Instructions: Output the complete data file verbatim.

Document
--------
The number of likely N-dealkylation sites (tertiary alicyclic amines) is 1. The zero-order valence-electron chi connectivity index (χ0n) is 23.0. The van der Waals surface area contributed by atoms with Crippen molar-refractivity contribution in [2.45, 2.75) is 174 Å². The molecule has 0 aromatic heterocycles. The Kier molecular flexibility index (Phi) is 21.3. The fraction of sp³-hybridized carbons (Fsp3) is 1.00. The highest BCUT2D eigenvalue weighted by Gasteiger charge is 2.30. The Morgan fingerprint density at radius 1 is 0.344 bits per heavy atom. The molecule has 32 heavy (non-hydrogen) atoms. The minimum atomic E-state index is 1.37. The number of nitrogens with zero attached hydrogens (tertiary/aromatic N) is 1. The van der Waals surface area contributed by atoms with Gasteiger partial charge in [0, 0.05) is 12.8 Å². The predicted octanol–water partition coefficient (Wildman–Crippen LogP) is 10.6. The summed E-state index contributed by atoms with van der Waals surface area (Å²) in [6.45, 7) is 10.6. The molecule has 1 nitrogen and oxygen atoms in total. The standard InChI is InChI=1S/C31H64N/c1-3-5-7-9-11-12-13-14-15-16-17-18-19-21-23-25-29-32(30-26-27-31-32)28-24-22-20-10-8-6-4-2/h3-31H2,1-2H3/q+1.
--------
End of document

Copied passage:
The number of likely N-dealkylation sites (tertiary alicyclic amines) is 1. The zero-order valence-electron chi connectivity index (χ0n) is 23.0. The van der Waals surface area contributed by atoms with Crippen molar-refractivity contribution in [2.45, 2.75) is 174 Å². The molecule has 0 aromatic heterocycles. The Kier molecular flexibility index (Phi) is 21.3. The fraction of sp³-hybridized carbons (Fsp3) is 1.00. The highest BCUT2D eigenvalue weighted by Gasteiger charge is 2.30. The Morgan fingerprint density at radius 1 is 0.344 bits per heavy atom. The molecule has 32 heavy (non-hydrogen) atoms. The minimum atomic E-state index is 1.37. The number of nitrogens with zero attached hydrogens (tertiary/aromatic N) is 1. The van der Waals surface area contributed by atoms with Gasteiger partial charge in [0, 0.05) is 12.8 Å². The predicted octanol–water partition coefficient (Wildman–Crippen LogP) is 10.6. The summed E-state index contributed by atoms with van der Waals surface area (Å²) in [6.45, 7) is 10.6. The molecule has 1 nitrogen and oxygen atoms in total. The standard InChI is InChI=1S/C31H64N/c1-3-5-7-9-11-12-13-14-15-16-17-18-19-21-23-25-29-32(30-26-27-31-32)28-24-22-20-10-8-6-4-2/h3-31H2,1-2H3/q+1.